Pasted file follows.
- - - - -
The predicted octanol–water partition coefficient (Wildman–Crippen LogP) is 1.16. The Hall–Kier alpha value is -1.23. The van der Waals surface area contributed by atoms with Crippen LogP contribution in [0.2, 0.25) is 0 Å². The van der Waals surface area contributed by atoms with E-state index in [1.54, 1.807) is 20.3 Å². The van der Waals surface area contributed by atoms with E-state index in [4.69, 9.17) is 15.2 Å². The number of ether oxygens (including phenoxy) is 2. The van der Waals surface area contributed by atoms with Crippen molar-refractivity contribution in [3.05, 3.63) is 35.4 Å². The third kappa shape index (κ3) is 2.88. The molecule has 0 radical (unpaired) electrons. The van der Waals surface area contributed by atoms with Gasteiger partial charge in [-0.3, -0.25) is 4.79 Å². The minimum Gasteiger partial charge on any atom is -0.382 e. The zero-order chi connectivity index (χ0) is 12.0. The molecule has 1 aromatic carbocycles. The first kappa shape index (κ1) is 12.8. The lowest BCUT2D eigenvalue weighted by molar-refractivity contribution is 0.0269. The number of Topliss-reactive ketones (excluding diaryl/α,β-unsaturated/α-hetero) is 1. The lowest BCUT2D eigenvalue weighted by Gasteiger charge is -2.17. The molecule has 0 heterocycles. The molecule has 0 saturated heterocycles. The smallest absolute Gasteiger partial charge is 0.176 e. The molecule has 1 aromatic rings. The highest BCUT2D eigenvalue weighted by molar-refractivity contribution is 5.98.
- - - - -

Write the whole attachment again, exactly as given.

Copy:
The predicted octanol–water partition coefficient (Wildman–Crippen LogP) is 1.16. The Hall–Kier alpha value is -1.23. The van der Waals surface area contributed by atoms with Crippen LogP contribution in [0.2, 0.25) is 0 Å². The van der Waals surface area contributed by atoms with E-state index in [1.54, 1.807) is 20.3 Å². The van der Waals surface area contributed by atoms with E-state index in [4.69, 9.17) is 15.2 Å². The number of ether oxygens (including phenoxy) is 2. The van der Waals surface area contributed by atoms with Crippen molar-refractivity contribution in [3.05, 3.63) is 35.4 Å². The third kappa shape index (κ3) is 2.88. The molecule has 0 radical (unpaired) electrons. The van der Waals surface area contributed by atoms with Gasteiger partial charge in [-0.3, -0.25) is 4.79 Å². The minimum Gasteiger partial charge on any atom is -0.382 e. The zero-order chi connectivity index (χ0) is 12.0. The molecule has 1 aromatic carbocycles. The first kappa shape index (κ1) is 12.8. The lowest BCUT2D eigenvalue weighted by molar-refractivity contribution is 0.0269. The number of Topliss-reactive ketones (excluding diaryl/α,β-unsaturated/α-hetero) is 1. The lowest BCUT2D eigenvalue weighted by Gasteiger charge is -2.17. The molecule has 0 heterocycles. The molecule has 0 saturated heterocycles. The smallest absolute Gasteiger partial charge is 0.176 e. The molecule has 1 aromatic rings. The highest BCUT2D eigenvalue weighted by molar-refractivity contribution is 5.98.